Wii ruins computer's internet?

Discussion in 'Wii - Nintendo Wi-Fi Connection' started by xModesty, Jan 12, 2011.

Jan 12, 2011
  1. xModesty
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    Newcomer xModesty Member

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    Hi,
    Whenever my Wii is turned on, one of the computers in my house don't have access to the internet.
    But after I turn it completely off (from the power source) it works and connects fine..
    I've tried removing all internet related things on my Wii and all information like password and SSID...
    So is there a solution to this?
    I want the Wii to be connected to the internet and the computer still working..
    Thanks! [​IMG]
     
  2. Wabsta

    Member Wabsta you fight like a dairy farmer

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    Sounds like an IP conflict. Your router is giving your Wii the same IP address as the Computer.
    Do you maybe have someone close to you that knows anything of Routers? Cause you may have to ask that person to check the IP settings on your router. (Ofcourse, that could be explained here, but every router has different settings and stuff so..)

    EDIT:
    Or maybe you can check the wii or computer for a static IP address. You can check this in the WiFi settings of your Wii.
    For your computer tho, go to:
    Start > Control Panel > (and now it gets tricky since I dont know you windows version) > Network Centre > Network Adapters.

    Anyway, get to your network adapters.

    Then right click the one you use to connect to the internet, click on properties, then double click on Internet Protocol Version 4, and make sure there is no static IP on your PC, or maybe change it so you won't get any conflicts.
     
  3. koji2009

    Member koji2009 GBAtemp Maniac

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    Yeah... if the wii is completely set to not connect to an access point there isn't any way for it to be an IP conflict, it instead sounds more like radio interference... You don't have the case off of the wii for some reason do you? Or maybe you have an unauthorized case mod? If you have a case mod it's probably not designed to properly shield electrical interference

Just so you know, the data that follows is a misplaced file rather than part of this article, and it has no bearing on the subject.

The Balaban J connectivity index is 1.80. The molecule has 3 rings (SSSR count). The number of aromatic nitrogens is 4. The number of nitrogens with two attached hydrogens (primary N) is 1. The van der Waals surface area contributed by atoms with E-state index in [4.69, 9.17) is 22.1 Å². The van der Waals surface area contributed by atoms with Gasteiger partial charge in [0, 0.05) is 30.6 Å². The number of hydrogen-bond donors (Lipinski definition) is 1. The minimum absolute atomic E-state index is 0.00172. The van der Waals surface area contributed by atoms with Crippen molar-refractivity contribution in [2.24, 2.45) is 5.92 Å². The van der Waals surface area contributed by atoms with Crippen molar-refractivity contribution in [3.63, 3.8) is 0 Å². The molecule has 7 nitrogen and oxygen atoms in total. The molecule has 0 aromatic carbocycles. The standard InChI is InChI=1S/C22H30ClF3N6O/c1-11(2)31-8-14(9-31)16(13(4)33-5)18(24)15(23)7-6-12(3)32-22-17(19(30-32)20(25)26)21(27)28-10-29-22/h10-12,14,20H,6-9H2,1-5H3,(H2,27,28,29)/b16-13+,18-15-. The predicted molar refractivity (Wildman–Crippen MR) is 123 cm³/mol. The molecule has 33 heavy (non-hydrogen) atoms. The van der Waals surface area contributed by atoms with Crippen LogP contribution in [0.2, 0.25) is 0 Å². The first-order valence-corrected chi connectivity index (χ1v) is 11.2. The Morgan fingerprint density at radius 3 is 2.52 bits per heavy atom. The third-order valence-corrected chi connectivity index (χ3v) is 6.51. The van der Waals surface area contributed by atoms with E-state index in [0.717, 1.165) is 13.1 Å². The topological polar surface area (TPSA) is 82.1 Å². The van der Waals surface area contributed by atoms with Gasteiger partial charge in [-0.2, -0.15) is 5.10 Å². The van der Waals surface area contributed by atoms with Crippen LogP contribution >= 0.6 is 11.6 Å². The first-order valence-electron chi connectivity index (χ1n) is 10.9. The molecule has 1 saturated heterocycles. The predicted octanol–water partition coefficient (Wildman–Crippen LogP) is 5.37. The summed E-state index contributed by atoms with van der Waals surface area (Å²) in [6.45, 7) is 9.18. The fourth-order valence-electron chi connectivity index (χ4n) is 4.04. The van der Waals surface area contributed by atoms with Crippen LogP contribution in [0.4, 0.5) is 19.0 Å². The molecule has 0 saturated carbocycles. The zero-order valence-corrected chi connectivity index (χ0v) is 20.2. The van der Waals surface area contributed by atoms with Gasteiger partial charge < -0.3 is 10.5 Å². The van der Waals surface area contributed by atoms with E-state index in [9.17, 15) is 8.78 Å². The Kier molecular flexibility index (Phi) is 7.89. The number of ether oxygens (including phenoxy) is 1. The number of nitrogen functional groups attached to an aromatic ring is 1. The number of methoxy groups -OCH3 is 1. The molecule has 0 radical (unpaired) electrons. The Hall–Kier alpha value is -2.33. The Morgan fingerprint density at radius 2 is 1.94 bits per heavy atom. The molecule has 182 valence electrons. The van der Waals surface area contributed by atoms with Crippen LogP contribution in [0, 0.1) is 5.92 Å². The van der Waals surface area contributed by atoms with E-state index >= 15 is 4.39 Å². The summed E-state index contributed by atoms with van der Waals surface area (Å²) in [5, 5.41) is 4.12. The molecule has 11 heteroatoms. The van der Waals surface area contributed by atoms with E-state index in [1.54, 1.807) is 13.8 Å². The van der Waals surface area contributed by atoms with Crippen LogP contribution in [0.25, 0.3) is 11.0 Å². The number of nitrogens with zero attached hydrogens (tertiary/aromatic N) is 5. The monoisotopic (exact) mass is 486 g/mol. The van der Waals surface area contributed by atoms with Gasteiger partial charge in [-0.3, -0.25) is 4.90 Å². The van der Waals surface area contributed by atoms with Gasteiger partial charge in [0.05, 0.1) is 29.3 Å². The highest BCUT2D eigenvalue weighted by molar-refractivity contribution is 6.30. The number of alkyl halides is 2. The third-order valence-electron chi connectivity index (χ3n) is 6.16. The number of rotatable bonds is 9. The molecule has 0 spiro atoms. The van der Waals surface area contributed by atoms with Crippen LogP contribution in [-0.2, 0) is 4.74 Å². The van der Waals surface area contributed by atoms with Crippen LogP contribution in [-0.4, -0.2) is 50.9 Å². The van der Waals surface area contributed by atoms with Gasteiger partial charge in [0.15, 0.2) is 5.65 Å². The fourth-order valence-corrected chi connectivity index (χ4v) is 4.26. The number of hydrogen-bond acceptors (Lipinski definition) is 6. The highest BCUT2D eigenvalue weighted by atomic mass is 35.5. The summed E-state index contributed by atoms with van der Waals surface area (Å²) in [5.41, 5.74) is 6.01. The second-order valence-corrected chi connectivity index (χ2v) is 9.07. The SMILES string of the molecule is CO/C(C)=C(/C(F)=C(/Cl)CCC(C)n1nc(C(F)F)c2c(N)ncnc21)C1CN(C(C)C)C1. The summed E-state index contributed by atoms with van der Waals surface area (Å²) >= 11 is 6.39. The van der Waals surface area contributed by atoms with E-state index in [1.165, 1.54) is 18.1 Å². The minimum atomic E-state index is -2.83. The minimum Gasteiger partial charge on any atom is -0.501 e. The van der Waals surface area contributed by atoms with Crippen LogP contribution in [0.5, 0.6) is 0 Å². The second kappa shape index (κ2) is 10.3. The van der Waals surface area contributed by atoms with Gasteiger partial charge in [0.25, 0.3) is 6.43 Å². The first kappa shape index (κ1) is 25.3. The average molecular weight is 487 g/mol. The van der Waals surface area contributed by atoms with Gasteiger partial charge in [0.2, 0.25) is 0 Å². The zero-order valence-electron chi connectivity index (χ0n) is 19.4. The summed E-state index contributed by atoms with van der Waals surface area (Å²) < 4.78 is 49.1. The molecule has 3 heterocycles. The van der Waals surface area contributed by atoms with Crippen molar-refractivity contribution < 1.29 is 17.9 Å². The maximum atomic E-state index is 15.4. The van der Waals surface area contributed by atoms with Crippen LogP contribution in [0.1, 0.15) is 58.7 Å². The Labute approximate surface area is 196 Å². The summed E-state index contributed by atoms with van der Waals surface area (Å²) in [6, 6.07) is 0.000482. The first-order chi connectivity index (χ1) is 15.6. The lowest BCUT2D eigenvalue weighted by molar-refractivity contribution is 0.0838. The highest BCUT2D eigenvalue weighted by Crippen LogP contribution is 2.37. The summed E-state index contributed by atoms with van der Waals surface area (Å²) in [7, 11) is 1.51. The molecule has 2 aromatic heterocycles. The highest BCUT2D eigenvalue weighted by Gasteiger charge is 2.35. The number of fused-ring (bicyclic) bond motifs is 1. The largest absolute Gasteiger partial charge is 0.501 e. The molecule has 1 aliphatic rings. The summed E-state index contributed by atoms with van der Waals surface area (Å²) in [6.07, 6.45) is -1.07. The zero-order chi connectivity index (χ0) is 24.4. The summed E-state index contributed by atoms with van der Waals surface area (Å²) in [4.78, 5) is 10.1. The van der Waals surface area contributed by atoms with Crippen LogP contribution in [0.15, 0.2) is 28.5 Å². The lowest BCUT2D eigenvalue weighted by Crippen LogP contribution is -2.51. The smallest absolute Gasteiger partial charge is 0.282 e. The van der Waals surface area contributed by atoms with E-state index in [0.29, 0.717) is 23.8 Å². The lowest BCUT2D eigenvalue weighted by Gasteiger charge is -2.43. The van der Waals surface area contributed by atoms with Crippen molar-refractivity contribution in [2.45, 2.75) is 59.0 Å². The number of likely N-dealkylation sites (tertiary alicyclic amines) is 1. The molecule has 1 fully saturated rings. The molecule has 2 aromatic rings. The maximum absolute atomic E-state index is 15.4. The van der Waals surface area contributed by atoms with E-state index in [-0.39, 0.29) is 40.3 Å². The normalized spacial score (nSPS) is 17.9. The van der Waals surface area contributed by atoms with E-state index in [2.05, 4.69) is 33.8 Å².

Another possibility (though far more of a long shot) is that there is a problem with the wii's power cord... either it's an unofficial one, or there is wear on the coating and there is interference from that... Or there are some attachments that go in-between the power adapter and the wii (certain cooling fans or wii-mote rechargers) which could also be having an effect.
     
  4. Wabsta

    Member Wabsta you fight like a dairy farmer

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    It's only one of the computer, and it says nowhere that the PC is wireless.
    It sounds to me that, if the wii is turned on, it gets an IP from the router, and all the other PC's in the house also get one, but just not that 1 computer.
    And if its turned off, the IP conflict isn't there, so the PC gets internet again.

    You my guess is that your guess is a bit far fetched.
     
  5. Puppy_Washer

    Member Puppy_Washer GBAtemp Advanced Fan

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    Could be an IP conflict, as Wabsta said.
    How many computers are connected to your network? Some routers have a limitation on how many computers may be connected at one time.
     
  6. xModesty
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    Newcomer xModesty Member

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    Usually at least 3 computers are connected wirelessly at a time.
    Sometimes more when I connect a phone or the Wii..
     
  7. Puppy_Washer

    Member Puppy_Washer GBAtemp Advanced Fan

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    Does the same thing happen when you connect a phone to your wireless internet?
    If so, then it's a limitation on your router.
    If not, then is it always the same PC that loses internet connection when the Wii is connected?
    If so, then you should set a static IP for that PC.
    If not, then I have no idea.
     
  8. Hielkenator

    Member Hielkenator GBAtemp Psycho!

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    Had the same issue the other day, IP conflict.

    Just reset the client network connection that has problems.
    Make sure all clients are logged on the network as well.
    The router will give the new IP addresses.

    If you Wii is connected via Static IP, MAC or virtual server, it's IP will not be given away twice.
    Make sure you don't have the Wii connected via a static IP and DMZ forwarding at the same time.
    This can cause conflicts.

    If you have conflicts without the Static IP/virtual server setup, I suggest you to so.
    There could could be a problem how you router gives the IP's away dynamiccly. ( DHCP )
     
  9. hunnymonster

    Member hunnymonster GBAtemp Regular

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    Sounds to me like the router has a maximum number of IP addresses to allocate - and that maximum number is below the number of devices you're trying to connect...
     
  10. Magsor

    Member Magsor I am watching you

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    I guess youll need another router... everything is wifi these days
     
  11. nl255